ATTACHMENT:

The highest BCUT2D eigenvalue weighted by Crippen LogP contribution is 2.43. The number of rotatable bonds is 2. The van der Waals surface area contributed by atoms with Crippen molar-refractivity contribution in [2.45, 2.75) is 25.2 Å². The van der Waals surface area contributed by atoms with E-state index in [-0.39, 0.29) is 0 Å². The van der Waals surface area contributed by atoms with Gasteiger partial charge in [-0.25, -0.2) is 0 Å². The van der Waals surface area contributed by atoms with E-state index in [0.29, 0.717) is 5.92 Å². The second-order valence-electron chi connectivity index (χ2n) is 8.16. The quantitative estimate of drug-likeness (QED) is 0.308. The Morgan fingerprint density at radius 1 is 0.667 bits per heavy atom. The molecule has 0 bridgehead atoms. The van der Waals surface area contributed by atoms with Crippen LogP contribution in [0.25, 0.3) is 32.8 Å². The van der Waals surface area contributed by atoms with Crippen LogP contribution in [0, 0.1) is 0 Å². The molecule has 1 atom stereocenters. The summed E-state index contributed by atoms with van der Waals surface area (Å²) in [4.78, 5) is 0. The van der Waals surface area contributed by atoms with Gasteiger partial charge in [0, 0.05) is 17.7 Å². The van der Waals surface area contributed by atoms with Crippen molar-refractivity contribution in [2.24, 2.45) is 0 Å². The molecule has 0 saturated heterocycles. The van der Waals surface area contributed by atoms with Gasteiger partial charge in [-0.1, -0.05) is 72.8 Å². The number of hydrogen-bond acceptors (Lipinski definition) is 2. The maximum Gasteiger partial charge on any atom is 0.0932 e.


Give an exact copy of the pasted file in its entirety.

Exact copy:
The highest BCUT2D eigenvalue weighted by Crippen LogP contribution is 2.43. The number of rotatable bonds is 2. The van der Waals surface area contributed by atoms with Crippen molar-refractivity contribution in [2.45, 2.75) is 25.2 Å². The van der Waals surface area contributed by atoms with E-state index in [-0.39, 0.29) is 0 Å². The van der Waals surface area contributed by atoms with Gasteiger partial charge in [-0.25, -0.2) is 0 Å². The van der Waals surface area contributed by atoms with E-state index in [0.29, 0.717) is 5.92 Å². The second-order valence-electron chi connectivity index (χ2n) is 8.16. The quantitative estimate of drug-likeness (QED) is 0.308. The Morgan fingerprint density at radius 1 is 0.667 bits per heavy atom. The molecule has 0 bridgehead atoms. The van der Waals surface area contributed by atoms with Crippen LogP contribution in [0.25, 0.3) is 32.8 Å². The van der Waals surface area contributed by atoms with Crippen LogP contribution in [0, 0.1) is 0 Å². The molecule has 1 atom stereocenters. The summed E-state index contributed by atoms with van der Waals surface area (Å²) in [4.78, 5) is 0. The van der Waals surface area contributed by atoms with Gasteiger partial charge in [0, 0.05) is 17.7 Å². The van der Waals surface area contributed by atoms with Crippen molar-refractivity contribution in [2.24, 2.45) is 0 Å². The molecule has 0 saturated heterocycles. The van der Waals surface area contributed by atoms with Gasteiger partial charge in [-0.1, -0.05) is 72.8 Å². The number of hydrogen-bond acceptors (Lipinski definition) is 2. The maximum Gasteiger partial charge on any atom is 0.0932 e.